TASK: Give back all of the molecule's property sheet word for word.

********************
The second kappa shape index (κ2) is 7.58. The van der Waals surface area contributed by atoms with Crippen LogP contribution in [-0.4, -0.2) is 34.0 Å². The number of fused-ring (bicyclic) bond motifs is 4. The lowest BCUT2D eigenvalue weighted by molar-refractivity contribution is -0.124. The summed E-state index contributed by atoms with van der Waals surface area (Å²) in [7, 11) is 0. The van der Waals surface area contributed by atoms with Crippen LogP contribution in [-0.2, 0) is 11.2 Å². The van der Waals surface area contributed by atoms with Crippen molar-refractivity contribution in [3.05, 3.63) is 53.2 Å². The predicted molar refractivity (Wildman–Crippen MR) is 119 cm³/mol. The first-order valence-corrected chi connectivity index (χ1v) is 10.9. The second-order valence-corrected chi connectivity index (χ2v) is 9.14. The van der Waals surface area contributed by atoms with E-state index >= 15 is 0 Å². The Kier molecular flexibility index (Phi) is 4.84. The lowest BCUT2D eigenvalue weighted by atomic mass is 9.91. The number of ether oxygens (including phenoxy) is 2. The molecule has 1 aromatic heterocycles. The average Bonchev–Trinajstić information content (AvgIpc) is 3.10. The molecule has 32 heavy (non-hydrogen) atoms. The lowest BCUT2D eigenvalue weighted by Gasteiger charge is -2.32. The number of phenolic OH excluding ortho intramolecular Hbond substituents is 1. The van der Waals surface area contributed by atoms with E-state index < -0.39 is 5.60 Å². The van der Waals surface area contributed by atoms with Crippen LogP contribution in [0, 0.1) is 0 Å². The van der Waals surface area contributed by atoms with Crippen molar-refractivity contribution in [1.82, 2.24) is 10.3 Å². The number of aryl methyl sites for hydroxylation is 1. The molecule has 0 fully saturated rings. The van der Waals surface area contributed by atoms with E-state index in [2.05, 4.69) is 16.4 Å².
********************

The second kappa shape index (κ2) is 7.58. The van der Waals surface area contributed by atoms with Crippen LogP contribution in [-0.4, -0.2) is 34.0 Å². The number of fused-ring (bicyclic) bond motifs is 4. The lowest BCUT2D eigenvalue weighted by molar-refractivity contribution is -0.124. The summed E-state index contributed by atoms with van der Waals surface area (Å²) in [7, 11) is 0. The van der Waals surface area contributed by atoms with Crippen LogP contribution in [-0.2, 0) is 11.2 Å². The van der Waals surface area contributed by atoms with Crippen molar-refractivity contribution in [3.05, 3.63) is 53.2 Å². The predicted molar refractivity (Wildman–Crippen MR) is 119 cm³/mol. The first-order valence-corrected chi connectivity index (χ1v) is 10.9. The second-order valence-corrected chi connectivity index (χ2v) is 9.14. The van der Waals surface area contributed by atoms with E-state index >= 15 is 0 Å². The Kier molecular flexibility index (Phi) is 4.84. The lowest BCUT2D eigenvalue weighted by atomic mass is 9.91. The number of ether oxygens (including phenoxy) is 2. The molecule has 1 aromatic heterocycles. The average Bonchev–Trinajstić information content (AvgIpc) is 3.10. The molecule has 32 heavy (non-hydrogen) atoms. The lowest BCUT2D eigenvalue weighted by Gasteiger charge is -2.32. The number of phenolic OH excluding ortho intramolecular Hbond substituents is 1. The van der Waals surface area contributed by atoms with E-state index < -0.39 is 5.60 Å². The van der Waals surface area contributed by atoms with Crippen LogP contribution in [0, 0.1) is 0 Å². The van der Waals surface area contributed by atoms with Crippen molar-refractivity contribution in [1.82, 2.24) is 10.3 Å². The number of aryl methyl sites for hydroxylation is 1. The molecule has 0 fully saturated rings. The van der Waals surface area contributed by atoms with E-state index in [2.05, 4.69) is 16.4 Å².